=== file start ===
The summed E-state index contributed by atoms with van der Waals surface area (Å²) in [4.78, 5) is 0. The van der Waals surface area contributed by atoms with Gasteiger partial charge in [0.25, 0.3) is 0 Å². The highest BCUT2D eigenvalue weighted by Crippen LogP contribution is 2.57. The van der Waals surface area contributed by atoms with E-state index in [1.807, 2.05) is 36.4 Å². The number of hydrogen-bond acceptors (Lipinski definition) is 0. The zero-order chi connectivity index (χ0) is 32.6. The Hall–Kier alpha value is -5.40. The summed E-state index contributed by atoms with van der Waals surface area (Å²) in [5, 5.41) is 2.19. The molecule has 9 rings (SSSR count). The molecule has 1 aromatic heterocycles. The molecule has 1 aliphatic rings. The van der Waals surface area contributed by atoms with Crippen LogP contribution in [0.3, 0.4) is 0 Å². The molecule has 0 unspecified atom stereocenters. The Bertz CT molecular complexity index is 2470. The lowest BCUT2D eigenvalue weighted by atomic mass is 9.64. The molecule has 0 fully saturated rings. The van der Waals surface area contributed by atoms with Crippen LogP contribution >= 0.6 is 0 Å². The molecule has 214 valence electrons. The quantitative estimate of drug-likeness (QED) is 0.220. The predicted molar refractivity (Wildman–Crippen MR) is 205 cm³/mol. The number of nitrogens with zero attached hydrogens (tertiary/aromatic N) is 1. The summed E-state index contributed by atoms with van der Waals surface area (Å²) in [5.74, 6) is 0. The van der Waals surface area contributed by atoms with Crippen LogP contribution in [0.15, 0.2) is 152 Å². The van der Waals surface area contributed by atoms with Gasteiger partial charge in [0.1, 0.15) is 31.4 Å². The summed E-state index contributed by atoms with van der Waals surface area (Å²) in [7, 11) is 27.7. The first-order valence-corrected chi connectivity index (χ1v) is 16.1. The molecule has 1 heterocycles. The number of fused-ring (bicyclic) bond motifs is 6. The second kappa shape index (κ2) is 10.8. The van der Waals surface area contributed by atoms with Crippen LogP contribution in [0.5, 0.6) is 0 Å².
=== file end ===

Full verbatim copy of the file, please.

The summed E-state index contributed by atoms with van der Waals surface area (Å²) in [4.78, 5) is 0. The van der Waals surface area contributed by atoms with Gasteiger partial charge in [0.25, 0.3) is 0 Å². The highest BCUT2D eigenvalue weighted by Crippen LogP contribution is 2.57. The van der Waals surface area contributed by atoms with E-state index in [1.807, 2.05) is 36.4 Å². The number of hydrogen-bond acceptors (Lipinski definition) is 0. The zero-order chi connectivity index (χ0) is 32.6. The Hall–Kier alpha value is -5.40. The summed E-state index contributed by atoms with van der Waals surface area (Å²) in [5, 5.41) is 2.19. The molecule has 9 rings (SSSR count). The molecule has 1 aromatic heterocycles. The molecule has 1 aliphatic rings. The van der Waals surface area contributed by atoms with Crippen LogP contribution in [0.3, 0.4) is 0 Å². The molecule has 0 unspecified atom stereocenters. The Bertz CT molecular complexity index is 2470. The lowest BCUT2D eigenvalue weighted by atomic mass is 9.64. The molecule has 0 fully saturated rings. The van der Waals surface area contributed by atoms with Crippen LogP contribution >= 0.6 is 0 Å². The molecule has 214 valence electrons. The quantitative estimate of drug-likeness (QED) is 0.220. The predicted molar refractivity (Wildman–Crippen MR) is 205 cm³/mol. The number of nitrogens with zero attached hydrogens (tertiary/aromatic N) is 1. The summed E-state index contributed by atoms with van der Waals surface area (Å²) in [5.74, 6) is 0. The van der Waals surface area contributed by atoms with Crippen LogP contribution in [0.15, 0.2) is 152 Å². The van der Waals surface area contributed by atoms with Gasteiger partial charge in [0.1, 0.15) is 31.4 Å². The summed E-state index contributed by atoms with van der Waals surface area (Å²) in [7, 11) is 27.7. The first-order valence-corrected chi connectivity index (χ1v) is 16.1. The molecule has 1 heterocycles. The number of fused-ring (bicyclic) bond motifs is 6. The second kappa shape index (κ2) is 10.8. The van der Waals surface area contributed by atoms with Crippen LogP contribution in [0.5, 0.6) is 0 Å².